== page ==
Our next post is part of a series by our women’s philanthropy liaison Judy Allen. If you missed her last entry, catch up here.

Is it possible for a country having near limitless information, innovation and technological advancement to come up short in something as basic as food?  When we can find a grocery store open anytime of the day or night and spread the table for the holidays, is it possible to show up and find nothing?  When we export over $136 million of food, feed and beverages and import over $115 billion in fish, fruit and vegetables yearly, could it be that we still can’t feed ourselves? (US Census exhibits 6/7 – 2013)

The United Nations Food and Agriculture Organization (FAO) and the World Food Programme (WFP) say there is more than enough food for everyone on the planet. That “Food is like money; just because some people have none doesn’t mean that there isn’t enough of it – it’s just unevenly spread.” And Hunger in America (2013) says there’s enough food to feed every man, woman and child here in our country as well, but we waste roughly 70 Billion pounds of edible food each year.  The loss is mainly in fresh produce, meats, bread and dairy products that are tossed out by retailers, restaurants and cafeterias, but the waste actually begins right from the start of food production.

A major point in the US Department of Agriculture’s definition of Food Security is “Access by all people, at all times, to enough food for an active, healthy life…”  Our most reliable sources say we do, in fact, have enough food for all. But where is it?

The honest answer is; tons of it is going into landfills.  Yet, organizations such as Gleaners and Forgotten Harvest collect then donate thousands of pounds of perishables to food pantries, banks and soup kitchens, including our own, Yad Ezra. And Feeding America is investing in a new program that will ensure produce left in or on the ground, or still on the tree, find their way inside.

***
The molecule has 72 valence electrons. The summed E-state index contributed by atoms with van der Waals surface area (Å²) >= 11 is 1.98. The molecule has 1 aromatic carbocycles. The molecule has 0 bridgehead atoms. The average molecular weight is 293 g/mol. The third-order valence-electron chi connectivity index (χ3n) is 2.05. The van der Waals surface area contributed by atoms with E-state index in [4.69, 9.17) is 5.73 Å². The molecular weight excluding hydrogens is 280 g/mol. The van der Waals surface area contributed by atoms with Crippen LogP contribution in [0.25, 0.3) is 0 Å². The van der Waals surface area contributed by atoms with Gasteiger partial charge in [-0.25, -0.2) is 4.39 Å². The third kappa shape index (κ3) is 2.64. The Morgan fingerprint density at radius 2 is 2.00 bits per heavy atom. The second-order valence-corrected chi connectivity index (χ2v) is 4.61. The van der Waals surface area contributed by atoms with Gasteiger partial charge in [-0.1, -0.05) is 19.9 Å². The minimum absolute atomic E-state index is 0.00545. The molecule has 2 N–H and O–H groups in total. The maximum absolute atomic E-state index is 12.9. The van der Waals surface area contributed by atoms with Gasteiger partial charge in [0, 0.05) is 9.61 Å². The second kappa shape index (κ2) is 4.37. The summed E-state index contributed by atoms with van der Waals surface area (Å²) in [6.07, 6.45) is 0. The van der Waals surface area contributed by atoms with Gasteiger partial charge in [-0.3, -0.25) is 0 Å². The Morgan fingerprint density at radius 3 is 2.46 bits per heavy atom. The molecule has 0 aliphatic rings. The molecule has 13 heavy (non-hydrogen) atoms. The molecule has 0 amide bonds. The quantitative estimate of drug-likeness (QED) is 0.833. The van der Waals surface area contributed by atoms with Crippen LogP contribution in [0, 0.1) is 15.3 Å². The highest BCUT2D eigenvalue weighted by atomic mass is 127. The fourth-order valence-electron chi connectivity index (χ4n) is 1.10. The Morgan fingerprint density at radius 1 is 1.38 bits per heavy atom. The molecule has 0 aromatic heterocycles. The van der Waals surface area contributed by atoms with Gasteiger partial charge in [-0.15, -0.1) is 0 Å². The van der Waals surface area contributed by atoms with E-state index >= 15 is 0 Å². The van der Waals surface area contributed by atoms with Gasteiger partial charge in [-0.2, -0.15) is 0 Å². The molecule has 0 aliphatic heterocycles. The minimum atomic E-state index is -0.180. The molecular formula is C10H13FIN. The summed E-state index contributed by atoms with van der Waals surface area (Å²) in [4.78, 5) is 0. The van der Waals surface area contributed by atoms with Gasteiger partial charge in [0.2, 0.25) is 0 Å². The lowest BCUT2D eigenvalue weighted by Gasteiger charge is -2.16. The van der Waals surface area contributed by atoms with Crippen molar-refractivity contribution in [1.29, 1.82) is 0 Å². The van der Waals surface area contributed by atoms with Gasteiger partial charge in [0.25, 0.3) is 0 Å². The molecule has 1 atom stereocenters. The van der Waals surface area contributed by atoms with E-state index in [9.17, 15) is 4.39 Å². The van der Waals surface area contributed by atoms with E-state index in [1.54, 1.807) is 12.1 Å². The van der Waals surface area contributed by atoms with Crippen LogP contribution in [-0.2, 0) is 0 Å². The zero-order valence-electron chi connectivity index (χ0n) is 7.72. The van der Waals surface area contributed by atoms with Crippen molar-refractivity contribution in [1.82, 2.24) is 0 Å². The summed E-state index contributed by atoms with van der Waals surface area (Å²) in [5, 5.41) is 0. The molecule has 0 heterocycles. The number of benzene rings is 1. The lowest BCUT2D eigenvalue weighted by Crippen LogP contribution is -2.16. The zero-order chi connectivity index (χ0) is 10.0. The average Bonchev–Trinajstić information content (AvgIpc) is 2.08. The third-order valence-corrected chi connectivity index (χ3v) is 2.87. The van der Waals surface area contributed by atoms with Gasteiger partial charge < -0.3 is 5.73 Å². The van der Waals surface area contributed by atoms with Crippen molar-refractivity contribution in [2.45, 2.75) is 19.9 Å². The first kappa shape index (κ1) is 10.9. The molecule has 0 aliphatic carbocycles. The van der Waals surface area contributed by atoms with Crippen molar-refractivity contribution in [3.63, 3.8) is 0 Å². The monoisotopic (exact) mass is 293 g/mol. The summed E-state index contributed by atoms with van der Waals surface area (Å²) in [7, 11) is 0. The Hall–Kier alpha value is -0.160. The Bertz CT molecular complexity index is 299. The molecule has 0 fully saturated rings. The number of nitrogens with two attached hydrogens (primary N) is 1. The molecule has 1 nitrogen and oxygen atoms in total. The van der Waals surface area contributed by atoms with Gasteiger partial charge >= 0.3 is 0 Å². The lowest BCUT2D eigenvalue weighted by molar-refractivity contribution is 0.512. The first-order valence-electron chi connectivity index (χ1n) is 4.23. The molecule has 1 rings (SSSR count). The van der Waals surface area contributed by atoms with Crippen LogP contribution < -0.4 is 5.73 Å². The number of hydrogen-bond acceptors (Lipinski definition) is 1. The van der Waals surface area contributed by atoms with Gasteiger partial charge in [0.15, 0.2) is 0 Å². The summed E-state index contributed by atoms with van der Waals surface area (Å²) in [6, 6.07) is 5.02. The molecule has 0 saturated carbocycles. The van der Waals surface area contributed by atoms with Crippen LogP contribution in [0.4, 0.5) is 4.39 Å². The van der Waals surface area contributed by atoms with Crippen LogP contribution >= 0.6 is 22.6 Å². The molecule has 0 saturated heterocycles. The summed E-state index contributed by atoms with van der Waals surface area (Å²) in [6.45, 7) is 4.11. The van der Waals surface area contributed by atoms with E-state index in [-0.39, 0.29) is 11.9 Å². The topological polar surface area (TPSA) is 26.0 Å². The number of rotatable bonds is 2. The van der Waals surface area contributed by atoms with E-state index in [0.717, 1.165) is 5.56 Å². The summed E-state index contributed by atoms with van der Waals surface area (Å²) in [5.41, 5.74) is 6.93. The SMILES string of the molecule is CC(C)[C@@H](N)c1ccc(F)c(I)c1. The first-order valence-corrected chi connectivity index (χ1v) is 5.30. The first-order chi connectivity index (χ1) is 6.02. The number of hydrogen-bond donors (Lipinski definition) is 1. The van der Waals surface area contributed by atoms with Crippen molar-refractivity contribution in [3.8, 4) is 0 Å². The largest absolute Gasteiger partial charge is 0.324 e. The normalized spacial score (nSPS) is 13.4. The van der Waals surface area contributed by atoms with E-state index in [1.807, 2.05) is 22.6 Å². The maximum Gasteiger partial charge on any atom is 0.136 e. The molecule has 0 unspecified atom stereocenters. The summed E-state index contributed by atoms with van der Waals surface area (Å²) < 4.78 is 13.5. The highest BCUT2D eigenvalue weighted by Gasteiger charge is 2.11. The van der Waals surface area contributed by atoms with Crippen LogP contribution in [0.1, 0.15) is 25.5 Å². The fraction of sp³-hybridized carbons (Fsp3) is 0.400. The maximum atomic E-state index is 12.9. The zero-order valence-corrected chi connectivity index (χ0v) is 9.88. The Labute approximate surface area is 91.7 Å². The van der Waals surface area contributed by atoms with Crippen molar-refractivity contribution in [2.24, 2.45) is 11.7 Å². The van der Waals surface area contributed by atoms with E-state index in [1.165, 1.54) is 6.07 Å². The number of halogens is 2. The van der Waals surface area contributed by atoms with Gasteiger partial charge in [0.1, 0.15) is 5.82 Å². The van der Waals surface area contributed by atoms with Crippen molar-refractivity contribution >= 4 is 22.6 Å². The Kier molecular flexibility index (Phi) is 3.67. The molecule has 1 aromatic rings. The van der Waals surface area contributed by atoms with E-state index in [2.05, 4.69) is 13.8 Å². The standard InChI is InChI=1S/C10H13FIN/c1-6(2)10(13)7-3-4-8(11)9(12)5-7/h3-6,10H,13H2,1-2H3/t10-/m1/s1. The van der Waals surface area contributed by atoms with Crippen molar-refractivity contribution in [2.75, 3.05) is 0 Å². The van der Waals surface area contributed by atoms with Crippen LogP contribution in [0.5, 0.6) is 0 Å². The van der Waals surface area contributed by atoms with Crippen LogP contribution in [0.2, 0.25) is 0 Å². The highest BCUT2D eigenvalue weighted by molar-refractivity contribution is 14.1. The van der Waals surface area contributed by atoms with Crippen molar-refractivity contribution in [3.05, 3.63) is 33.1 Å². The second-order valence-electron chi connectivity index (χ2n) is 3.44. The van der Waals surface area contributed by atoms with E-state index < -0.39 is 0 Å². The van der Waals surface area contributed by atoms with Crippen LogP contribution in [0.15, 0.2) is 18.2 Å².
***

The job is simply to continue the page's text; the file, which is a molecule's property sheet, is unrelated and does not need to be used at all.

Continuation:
The Good Samaritan Act encourages restaurants, cafeterias, caterers and anyone else coming up with healthy left-overs to donate rather than toss, and provides reasonable liability protection to cover their donations.  And tax credits are also available to those who will join this endeavor.

Keeping America’s food out of our landfills and onto our tables takes careful planning and personal involvement. It’s not up to large corporations alone.  Individual consumers can donate from their gardens and green houses, ask about the destiny of left-overs at the next food event they attend or call their favorite grocer or restaurant and ask what they do with overages. Raising awareness and providing solutions is the best way to curb food waste.

Years ago one of my young daughters wanted to bake chocolate chip cookies but we had little money. Her dad had just joined the military and we were on a very strict budget. She wondered if the real problem was that the store was out of chocolate chips! Long story short…We gathered pop cans and went to the store. Yep! There were chocolate chips!  And so next time we’ll look at…Who needs food and can they get it with dignity?  Even something a little extra nice? After all, the food is there!

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